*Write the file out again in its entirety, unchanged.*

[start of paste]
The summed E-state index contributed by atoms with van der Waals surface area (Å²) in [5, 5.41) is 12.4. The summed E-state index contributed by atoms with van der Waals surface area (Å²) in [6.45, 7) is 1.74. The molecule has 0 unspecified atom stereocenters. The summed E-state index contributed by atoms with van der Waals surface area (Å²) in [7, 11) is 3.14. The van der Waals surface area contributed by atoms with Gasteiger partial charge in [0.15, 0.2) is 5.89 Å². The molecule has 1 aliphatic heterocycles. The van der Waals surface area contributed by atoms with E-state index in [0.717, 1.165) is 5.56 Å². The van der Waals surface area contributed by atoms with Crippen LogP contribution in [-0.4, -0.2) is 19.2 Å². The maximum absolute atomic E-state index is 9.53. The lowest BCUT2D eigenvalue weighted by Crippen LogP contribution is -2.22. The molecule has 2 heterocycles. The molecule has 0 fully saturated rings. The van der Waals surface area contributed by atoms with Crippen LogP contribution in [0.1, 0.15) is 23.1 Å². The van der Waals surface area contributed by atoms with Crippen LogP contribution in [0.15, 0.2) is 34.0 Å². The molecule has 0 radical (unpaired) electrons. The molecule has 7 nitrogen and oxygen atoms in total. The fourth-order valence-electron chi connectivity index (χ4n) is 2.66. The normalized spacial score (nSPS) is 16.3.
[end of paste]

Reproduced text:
The summed E-state index contributed by atoms with van der Waals surface area (Å²) in [5, 5.41) is 12.4. The summed E-state index contributed by atoms with van der Waals surface area (Å²) in [6.45, 7) is 1.74. The molecule has 0 unspecified atom stereocenters. The summed E-state index contributed by atoms with van der Waals surface area (Å²) in [7, 11) is 3.14. The van der Waals surface area contributed by atoms with Gasteiger partial charge in [0.15, 0.2) is 5.89 Å². The molecule has 1 aliphatic heterocycles. The van der Waals surface area contributed by atoms with E-state index in [0.717, 1.165) is 5.56 Å². The van der Waals surface area contributed by atoms with Crippen LogP contribution in [-0.4, -0.2) is 19.2 Å². The maximum absolute atomic E-state index is 9.53. The lowest BCUT2D eigenvalue weighted by Crippen LogP contribution is -2.22. The molecule has 2 heterocycles. The molecule has 0 fully saturated rings. The van der Waals surface area contributed by atoms with Crippen LogP contribution in [0.1, 0.15) is 23.1 Å². The van der Waals surface area contributed by atoms with Crippen LogP contribution in [0.15, 0.2) is 34.0 Å². The molecule has 0 radical (unpaired) electrons. The molecule has 7 nitrogen and oxygen atoms in total. The fourth-order valence-electron chi connectivity index (χ4n) is 2.66. The normalized spacial score (nSPS) is 16.3.